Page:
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If your assignment is to annotate as you read, then you are being asked to do a complete annotation of the text. When you actively read this way, you are reading with a pen in hand and making notes and observations in the margins. If you are given a list of things to look for, then you should mark those examples as you notice them. If you are asked for personal response annotations, then you should note your reactions, questions, and observations about what is going on in the story.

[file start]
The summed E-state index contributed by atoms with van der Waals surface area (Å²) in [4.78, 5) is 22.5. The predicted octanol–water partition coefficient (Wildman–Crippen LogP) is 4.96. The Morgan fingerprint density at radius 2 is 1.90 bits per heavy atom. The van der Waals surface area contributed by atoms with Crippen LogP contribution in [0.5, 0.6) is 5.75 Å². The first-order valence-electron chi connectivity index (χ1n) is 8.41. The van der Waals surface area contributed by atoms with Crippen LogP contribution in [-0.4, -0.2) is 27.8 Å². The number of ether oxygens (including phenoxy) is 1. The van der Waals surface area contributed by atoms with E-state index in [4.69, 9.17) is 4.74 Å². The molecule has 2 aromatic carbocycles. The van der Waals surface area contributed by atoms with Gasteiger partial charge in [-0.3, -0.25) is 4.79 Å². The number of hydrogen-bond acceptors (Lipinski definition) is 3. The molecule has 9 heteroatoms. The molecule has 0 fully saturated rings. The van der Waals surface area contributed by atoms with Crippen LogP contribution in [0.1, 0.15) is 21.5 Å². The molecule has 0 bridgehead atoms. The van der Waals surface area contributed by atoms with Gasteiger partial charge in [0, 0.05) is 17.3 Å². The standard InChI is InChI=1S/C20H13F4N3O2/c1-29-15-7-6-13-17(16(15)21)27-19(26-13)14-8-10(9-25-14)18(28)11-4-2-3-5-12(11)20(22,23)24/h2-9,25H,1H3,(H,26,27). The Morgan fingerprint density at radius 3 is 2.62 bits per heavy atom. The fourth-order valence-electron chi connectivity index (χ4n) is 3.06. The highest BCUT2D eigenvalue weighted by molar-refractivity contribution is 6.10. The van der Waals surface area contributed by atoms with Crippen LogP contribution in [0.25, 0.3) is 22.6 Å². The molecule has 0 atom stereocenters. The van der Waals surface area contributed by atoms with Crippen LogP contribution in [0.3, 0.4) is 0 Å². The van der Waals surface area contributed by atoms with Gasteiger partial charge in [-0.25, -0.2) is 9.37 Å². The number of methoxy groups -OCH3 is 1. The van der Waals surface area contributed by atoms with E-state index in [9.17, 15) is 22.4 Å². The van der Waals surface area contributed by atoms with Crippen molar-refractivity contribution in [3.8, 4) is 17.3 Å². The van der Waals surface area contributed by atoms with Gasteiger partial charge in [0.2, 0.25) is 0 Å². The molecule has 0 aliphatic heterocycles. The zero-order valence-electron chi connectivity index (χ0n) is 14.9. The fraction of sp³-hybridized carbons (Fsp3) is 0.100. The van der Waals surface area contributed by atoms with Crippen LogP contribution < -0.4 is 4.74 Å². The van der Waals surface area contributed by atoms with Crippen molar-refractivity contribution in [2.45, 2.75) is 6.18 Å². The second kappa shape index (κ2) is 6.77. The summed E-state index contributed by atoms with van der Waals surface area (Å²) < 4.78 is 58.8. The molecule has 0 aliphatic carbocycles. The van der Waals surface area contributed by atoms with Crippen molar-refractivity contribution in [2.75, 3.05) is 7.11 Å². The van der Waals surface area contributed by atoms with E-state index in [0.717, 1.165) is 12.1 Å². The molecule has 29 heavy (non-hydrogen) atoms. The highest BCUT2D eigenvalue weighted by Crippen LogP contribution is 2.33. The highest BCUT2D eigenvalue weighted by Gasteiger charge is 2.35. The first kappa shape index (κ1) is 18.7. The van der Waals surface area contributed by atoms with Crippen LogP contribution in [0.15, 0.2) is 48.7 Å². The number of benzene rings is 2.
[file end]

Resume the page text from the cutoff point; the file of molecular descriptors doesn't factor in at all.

Specific to Huckleberry Finn I would be looking to annotate commentary about characterization, symbolism -- especially of the river vs. the land; example of verbal, dramatic, and situation irony, humor, dialect, and themes/topics such as family, loyaly, racism, adventure, right vs. wrong etc. The book is loaded!
When you are reading for school, it doesn't mean you aren't reading for pleasure, and a lot of students don't like to annotate, but think of it as a huge favor to yourself. You will have reference points to go back to. You will have already collected evidence for any analysis writing you may be asked to do. You will have notes that can help you contribute to group discussions. Active reading takes more work, but it is almost always worth it.
For a reveiw of things to look for, you could look over the information here in enotes. The link is below.
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